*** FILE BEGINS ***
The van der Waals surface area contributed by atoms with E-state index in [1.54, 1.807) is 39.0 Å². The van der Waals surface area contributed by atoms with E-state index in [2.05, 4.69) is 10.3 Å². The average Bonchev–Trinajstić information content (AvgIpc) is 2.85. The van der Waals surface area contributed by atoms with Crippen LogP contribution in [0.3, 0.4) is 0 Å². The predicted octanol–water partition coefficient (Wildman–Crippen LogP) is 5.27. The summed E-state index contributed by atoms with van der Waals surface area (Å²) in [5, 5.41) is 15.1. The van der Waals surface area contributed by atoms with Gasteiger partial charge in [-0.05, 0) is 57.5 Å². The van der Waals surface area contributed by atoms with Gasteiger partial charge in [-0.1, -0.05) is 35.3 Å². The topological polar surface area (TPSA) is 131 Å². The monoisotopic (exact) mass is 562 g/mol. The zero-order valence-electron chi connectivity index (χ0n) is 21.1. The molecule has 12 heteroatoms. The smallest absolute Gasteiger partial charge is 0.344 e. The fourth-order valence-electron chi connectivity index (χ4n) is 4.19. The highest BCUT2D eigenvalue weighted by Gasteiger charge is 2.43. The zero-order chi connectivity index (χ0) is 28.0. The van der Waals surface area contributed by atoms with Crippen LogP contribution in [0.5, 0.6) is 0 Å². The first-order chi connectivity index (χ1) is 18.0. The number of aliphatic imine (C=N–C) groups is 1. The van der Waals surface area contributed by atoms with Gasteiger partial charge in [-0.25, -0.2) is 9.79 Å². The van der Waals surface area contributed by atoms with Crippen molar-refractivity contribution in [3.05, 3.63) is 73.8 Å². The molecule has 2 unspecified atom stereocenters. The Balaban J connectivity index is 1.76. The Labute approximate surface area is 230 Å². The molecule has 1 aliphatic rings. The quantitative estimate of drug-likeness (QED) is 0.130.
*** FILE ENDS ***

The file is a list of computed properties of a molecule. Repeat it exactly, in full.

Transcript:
The van der Waals surface area contributed by atoms with E-state index in [1.54, 1.807) is 39.0 Å². The van der Waals surface area contributed by atoms with E-state index in [2.05, 4.69) is 10.3 Å². The average Bonchev–Trinajstić information content (AvgIpc) is 2.85. The van der Waals surface area contributed by atoms with Crippen LogP contribution in [0.3, 0.4) is 0 Å². The predicted octanol–water partition coefficient (Wildman–Crippen LogP) is 5.27. The summed E-state index contributed by atoms with van der Waals surface area (Å²) in [5, 5.41) is 15.1. The van der Waals surface area contributed by atoms with Gasteiger partial charge in [-0.05, 0) is 57.5 Å². The van der Waals surface area contributed by atoms with Gasteiger partial charge in [-0.1, -0.05) is 35.3 Å². The topological polar surface area (TPSA) is 131 Å². The monoisotopic (exact) mass is 562 g/mol. The zero-order valence-electron chi connectivity index (χ0n) is 21.1. The molecule has 12 heteroatoms. The smallest absolute Gasteiger partial charge is 0.344 e. The fourth-order valence-electron chi connectivity index (χ4n) is 4.19. The highest BCUT2D eigenvalue weighted by Gasteiger charge is 2.43. The zero-order chi connectivity index (χ0) is 28.0. The van der Waals surface area contributed by atoms with Crippen LogP contribution in [0.5, 0.6) is 0 Å². The first-order chi connectivity index (χ1) is 18.0. The number of aliphatic imine (C=N–C) groups is 1. The van der Waals surface area contributed by atoms with Gasteiger partial charge in [-0.25, -0.2) is 9.79 Å². The van der Waals surface area contributed by atoms with Crippen molar-refractivity contribution in [3.05, 3.63) is 73.8 Å². The molecule has 2 unspecified atom stereocenters. The Balaban J connectivity index is 1.76. The Labute approximate surface area is 230 Å². The molecule has 1 aliphatic rings. The quantitative estimate of drug-likeness (QED) is 0.130.